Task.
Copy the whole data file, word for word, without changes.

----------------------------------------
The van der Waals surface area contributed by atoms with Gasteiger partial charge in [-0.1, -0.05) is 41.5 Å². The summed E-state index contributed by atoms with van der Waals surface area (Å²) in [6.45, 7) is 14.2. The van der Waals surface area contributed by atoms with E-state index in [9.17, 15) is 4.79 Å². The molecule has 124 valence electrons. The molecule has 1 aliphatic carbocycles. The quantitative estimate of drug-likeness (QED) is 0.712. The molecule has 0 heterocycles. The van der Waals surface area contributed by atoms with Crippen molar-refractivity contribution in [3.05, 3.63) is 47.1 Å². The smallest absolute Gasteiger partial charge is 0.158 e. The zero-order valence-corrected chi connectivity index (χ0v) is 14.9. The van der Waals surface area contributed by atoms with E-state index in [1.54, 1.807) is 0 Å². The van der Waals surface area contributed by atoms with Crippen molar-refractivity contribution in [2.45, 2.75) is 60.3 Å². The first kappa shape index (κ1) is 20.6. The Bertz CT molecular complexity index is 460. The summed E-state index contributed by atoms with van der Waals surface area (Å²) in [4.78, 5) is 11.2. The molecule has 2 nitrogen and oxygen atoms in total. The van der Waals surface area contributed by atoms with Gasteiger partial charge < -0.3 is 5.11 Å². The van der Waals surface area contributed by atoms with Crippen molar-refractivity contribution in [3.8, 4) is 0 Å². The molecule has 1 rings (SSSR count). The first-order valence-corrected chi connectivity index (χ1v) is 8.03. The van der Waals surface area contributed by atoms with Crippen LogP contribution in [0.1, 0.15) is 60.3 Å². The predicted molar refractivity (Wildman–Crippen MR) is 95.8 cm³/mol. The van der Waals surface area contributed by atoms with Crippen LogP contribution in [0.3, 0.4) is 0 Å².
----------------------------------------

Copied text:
The van der Waals surface area contributed by atoms with Gasteiger partial charge in [-0.1, -0.05) is 41.5 Å². The summed E-state index contributed by atoms with van der Waals surface area (Å²) in [6.45, 7) is 14.2. The van der Waals surface area contributed by atoms with E-state index in [9.17, 15) is 4.79 Å². The molecule has 124 valence electrons. The molecule has 1 aliphatic carbocycles. The quantitative estimate of drug-likeness (QED) is 0.712. The molecule has 0 heterocycles. The van der Waals surface area contributed by atoms with Crippen molar-refractivity contribution in [3.05, 3.63) is 47.1 Å². The smallest absolute Gasteiger partial charge is 0.158 e. The zero-order valence-corrected chi connectivity index (χ0v) is 14.9. The van der Waals surface area contributed by atoms with E-state index in [1.54, 1.807) is 0 Å². The van der Waals surface area contributed by atoms with Crippen molar-refractivity contribution in [2.45, 2.75) is 60.3 Å². The first kappa shape index (κ1) is 20.6. The Bertz CT molecular complexity index is 460. The summed E-state index contributed by atoms with van der Waals surface area (Å²) in [4.78, 5) is 11.2. The molecule has 2 nitrogen and oxygen atoms in total. The van der Waals surface area contributed by atoms with Gasteiger partial charge < -0.3 is 5.11 Å². The van der Waals surface area contributed by atoms with Crippen molar-refractivity contribution in [3.8, 4) is 0 Å². The molecule has 1 rings (SSSR count). The first-order valence-corrected chi connectivity index (χ1v) is 8.03. The van der Waals surface area contributed by atoms with Crippen LogP contribution in [0.1, 0.15) is 60.3 Å². The predicted molar refractivity (Wildman–Crippen MR) is 95.8 cm³/mol. The van der Waals surface area contributed by atoms with Crippen LogP contribution in [0.3, 0.4) is 0 Å².